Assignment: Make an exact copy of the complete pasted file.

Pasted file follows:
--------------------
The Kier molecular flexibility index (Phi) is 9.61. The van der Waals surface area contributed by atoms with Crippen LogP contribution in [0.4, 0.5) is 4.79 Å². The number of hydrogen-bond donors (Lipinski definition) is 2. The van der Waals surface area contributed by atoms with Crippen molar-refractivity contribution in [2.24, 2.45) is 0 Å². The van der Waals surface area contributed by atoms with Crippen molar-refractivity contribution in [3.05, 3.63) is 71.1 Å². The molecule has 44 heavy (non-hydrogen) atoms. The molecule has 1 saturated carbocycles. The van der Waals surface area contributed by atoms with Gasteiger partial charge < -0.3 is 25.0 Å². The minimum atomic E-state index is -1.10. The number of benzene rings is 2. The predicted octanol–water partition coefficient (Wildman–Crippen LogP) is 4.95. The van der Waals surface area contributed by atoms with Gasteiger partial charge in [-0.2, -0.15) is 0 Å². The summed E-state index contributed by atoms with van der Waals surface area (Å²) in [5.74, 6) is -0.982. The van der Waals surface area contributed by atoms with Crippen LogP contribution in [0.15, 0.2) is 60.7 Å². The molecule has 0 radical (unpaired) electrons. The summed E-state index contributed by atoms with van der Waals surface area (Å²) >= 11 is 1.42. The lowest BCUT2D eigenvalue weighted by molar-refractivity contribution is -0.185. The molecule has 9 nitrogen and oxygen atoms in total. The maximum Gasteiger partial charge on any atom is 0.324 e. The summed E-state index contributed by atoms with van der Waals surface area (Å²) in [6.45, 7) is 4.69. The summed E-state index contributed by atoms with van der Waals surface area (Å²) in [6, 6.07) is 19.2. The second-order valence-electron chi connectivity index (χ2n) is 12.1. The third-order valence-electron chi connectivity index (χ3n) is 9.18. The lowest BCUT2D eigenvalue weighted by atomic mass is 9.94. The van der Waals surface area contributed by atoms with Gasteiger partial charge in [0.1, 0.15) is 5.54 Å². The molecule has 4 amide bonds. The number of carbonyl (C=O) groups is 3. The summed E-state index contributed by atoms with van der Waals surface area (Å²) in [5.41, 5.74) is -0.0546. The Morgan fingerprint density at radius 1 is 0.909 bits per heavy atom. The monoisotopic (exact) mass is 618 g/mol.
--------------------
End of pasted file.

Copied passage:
The Kier molecular flexibility index (Phi) is 9.61. The van der Waals surface area contributed by atoms with Crippen LogP contribution in [0.4, 0.5) is 4.79 Å². The number of hydrogen-bond donors (Lipinski definition) is 2. The van der Waals surface area contributed by atoms with Crippen molar-refractivity contribution in [2.24, 2.45) is 0 Å². The van der Waals surface area contributed by atoms with Crippen molar-refractivity contribution in [3.05, 3.63) is 71.1 Å². The molecule has 44 heavy (non-hydrogen) atoms. The molecule has 1 saturated carbocycles. The van der Waals surface area contributed by atoms with Gasteiger partial charge < -0.3 is 25.0 Å². The minimum atomic E-state index is -1.10. The number of benzene rings is 2. The predicted octanol–water partition coefficient (Wildman–Crippen LogP) is 4.95. The van der Waals surface area contributed by atoms with Gasteiger partial charge in [-0.2, -0.15) is 0 Å². The summed E-state index contributed by atoms with van der Waals surface area (Å²) in [5.74, 6) is -0.982. The van der Waals surface area contributed by atoms with Crippen LogP contribution in [0.15, 0.2) is 60.7 Å². The molecule has 0 radical (unpaired) electrons. The summed E-state index contributed by atoms with van der Waals surface area (Å²) >= 11 is 1.42. The lowest BCUT2D eigenvalue weighted by molar-refractivity contribution is -0.185. The molecule has 9 nitrogen and oxygen atoms in total. The maximum Gasteiger partial charge on any atom is 0.324 e. The summed E-state index contributed by atoms with van der Waals surface area (Å²) in [6.45, 7) is 4.69. The summed E-state index contributed by atoms with van der Waals surface area (Å²) in [6, 6.07) is 19.2. The second-order valence-electron chi connectivity index (χ2n) is 12.1. The third-order valence-electron chi connectivity index (χ3n) is 9.18. The lowest BCUT2D eigenvalue weighted by atomic mass is 9.94. The van der Waals surface area contributed by atoms with Gasteiger partial charge in [0.1, 0.15) is 5.54 Å². The molecule has 4 amide bonds. The number of carbonyl (C=O) groups is 3. The summed E-state index contributed by atoms with van der Waals surface area (Å²) in [5.41, 5.74) is -0.0546. The Morgan fingerprint density at radius 1 is 0.909 bits per heavy atom. The monoisotopic (exact) mass is 618 g/mol.